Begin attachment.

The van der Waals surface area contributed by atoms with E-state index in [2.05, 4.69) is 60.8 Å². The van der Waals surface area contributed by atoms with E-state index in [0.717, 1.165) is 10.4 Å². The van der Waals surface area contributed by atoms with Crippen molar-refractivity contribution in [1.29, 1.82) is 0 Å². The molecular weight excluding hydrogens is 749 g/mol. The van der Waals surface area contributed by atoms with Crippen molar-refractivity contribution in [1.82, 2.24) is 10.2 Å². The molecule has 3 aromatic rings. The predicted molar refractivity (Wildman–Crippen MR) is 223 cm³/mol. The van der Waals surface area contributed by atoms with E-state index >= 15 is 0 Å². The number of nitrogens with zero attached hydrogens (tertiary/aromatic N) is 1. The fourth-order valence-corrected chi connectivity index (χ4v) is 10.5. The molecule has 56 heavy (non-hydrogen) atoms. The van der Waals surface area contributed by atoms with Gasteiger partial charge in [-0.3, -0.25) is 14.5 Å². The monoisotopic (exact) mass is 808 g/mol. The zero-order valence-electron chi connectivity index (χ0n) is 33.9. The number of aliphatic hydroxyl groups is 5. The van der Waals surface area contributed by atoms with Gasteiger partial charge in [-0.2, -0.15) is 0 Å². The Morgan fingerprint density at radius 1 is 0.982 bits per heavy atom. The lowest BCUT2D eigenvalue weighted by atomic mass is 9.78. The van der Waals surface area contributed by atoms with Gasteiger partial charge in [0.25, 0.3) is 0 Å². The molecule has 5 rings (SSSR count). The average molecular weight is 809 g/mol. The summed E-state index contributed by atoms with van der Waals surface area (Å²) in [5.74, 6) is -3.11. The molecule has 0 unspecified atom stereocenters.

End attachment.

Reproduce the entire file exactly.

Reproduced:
The van der Waals surface area contributed by atoms with E-state index in [2.05, 4.69) is 60.8 Å². The van der Waals surface area contributed by atoms with E-state index in [0.717, 1.165) is 10.4 Å². The van der Waals surface area contributed by atoms with Crippen molar-refractivity contribution in [1.29, 1.82) is 0 Å². The molecular weight excluding hydrogens is 749 g/mol. The van der Waals surface area contributed by atoms with Crippen molar-refractivity contribution in [1.82, 2.24) is 10.2 Å². The molecule has 3 aromatic rings. The predicted molar refractivity (Wildman–Crippen MR) is 223 cm³/mol. The van der Waals surface area contributed by atoms with E-state index >= 15 is 0 Å². The number of nitrogens with zero attached hydrogens (tertiary/aromatic N) is 1. The fourth-order valence-corrected chi connectivity index (χ4v) is 10.5. The molecule has 56 heavy (non-hydrogen) atoms. The van der Waals surface area contributed by atoms with Gasteiger partial charge in [-0.3, -0.25) is 14.5 Å². The monoisotopic (exact) mass is 808 g/mol. The zero-order valence-electron chi connectivity index (χ0n) is 33.9. The number of aliphatic hydroxyl groups is 5. The van der Waals surface area contributed by atoms with Gasteiger partial charge in [-0.2, -0.15) is 0 Å². The Morgan fingerprint density at radius 1 is 0.982 bits per heavy atom. The lowest BCUT2D eigenvalue weighted by atomic mass is 9.78. The van der Waals surface area contributed by atoms with Gasteiger partial charge in [0.25, 0.3) is 0 Å². The molecule has 5 rings (SSSR count). The average molecular weight is 809 g/mol. The summed E-state index contributed by atoms with van der Waals surface area (Å²) in [5.74, 6) is -3.11. The molecule has 0 unspecified atom stereocenters.